[5] For an example see Frettlöh, Dirk, and Mathias Hattermann. „Konzeption eines Mathematik-Förderprogramms für Informatikstudierende der Universität Bielefeld“. In Lehren und Lernen von Mathematik in der Studieneingangsphase, edited byAxel Hoppenbrock, 197–212. Wiesbaden: Springer, 2016.

[6] Atkinson, Derry, Renkl, and Wortham. „Learning from Examples.” [4]

[7] Nilson, Linda B. „Learning in Groups“. In Teaching at Its Best: A Research-Based Resource for College Instructors, 3rd ed., 155–66. San Francisco: Jossey-Bass, 2010; Nilson, Linda B. „Quantitative Reasoning and Problem Solving“. In Teaching at Its Best: A Research-Based Resource for College Instructors, 3rd ed., 197-98.

[8] For examples see, for instance, Kämper, Andreas, Kathrin Wolf and Monica Serbu. „,Problembasiertes Lernen‘ (PBL) in Mathematik und Technik – Ein Ansatz für mehr Anwendungsbezug und Praxisnähe“ , presentation at HD MINT Symposium 2013.  https://www.hd-mint.de/wp-content/uploads/2013/10/HD-MINT-Symposium_PBL_in_Mathematik_und_Technik.pdf [08.02.2021]; see Grieser, Daniel. „Mathematisches Problemlösen und Beweisen: Ein neues Konzept in der Studieneingangsphase“. In Lehren und Lernen von Mathematik in der Studieneingangsphase, edited by Axel Hoppenbrock, 661–75. Wiesbaden: Springer, 2016.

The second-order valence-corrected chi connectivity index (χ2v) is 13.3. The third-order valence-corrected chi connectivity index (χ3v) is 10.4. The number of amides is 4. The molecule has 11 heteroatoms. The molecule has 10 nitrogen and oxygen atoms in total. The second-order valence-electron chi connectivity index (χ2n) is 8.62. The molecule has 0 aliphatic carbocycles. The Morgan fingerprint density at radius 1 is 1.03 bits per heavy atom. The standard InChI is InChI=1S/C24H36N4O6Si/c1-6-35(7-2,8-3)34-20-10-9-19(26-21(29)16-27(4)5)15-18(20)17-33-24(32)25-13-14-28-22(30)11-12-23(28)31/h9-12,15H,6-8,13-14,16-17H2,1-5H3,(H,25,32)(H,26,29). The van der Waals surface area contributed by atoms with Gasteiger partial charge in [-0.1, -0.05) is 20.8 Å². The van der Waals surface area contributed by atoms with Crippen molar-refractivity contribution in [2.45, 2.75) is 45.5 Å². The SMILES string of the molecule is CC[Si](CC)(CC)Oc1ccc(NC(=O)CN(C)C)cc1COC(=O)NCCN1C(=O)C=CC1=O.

[9] See the material for “Vorkurs Mathematik” at the University of Vienna: https://mathematikmachtfreunde.univie.ac.at/vorkurs/themenbereiche/ [08.02.2021]

[10] Novak, Gregor, A. Gavrin, W. Christian, and E. Patterson. Just-In-Time Teaching: Blending Active Learning with Web Technology. Upper Saddle River, NJ: Benjamin Cummings, 1999; Simkins, Scott, and Mark H. Maier. Just-In-Time Teaching: Across the Disciplines, Across the Academy. Sterling, Va. : Stylus, 2010.

[11] Nilson, Linda B. „Inquiry-Guided Learning“. In Teaching at Its Best: A Research-Based Resource for College Instructors, 3rd ed., 175–79. San Francisco: Jossey-Bass, 2010.

[12] Siehe z.B. Brame, Cynthia. „Just-in-Time Teaching (JiTT)“. https://cft.vanderbilt.edu/guides-sub-pages/just-in-time-teaching-jitt/ [08.02.2021].  

[13] Roth, Jürgen. „Lernpfade  - Definition, Gestaltungskritierien und Unterrichtseinsatz“. In Medienvielfalt im Mathematikunterricht, Lernpfade als Weg zum Ziel, edited by Jürgen Roth, Evelyn Süss-Stepancik and Heike Wiesner, 3 -25. Wiesbaden, Springer Spektrum, 2015.

Recommended citation

Louis, Barbara: Quantitative Exercise Courses (1). Instructional Strategies. Infopool better teaching. Center for Teaching and Learning, University of Vienna, February 2021. [https://infopool.univie.ac.at/en/home-page/course-types-disciplines/quantitative-exercise-classes/1-teaching-strategies/]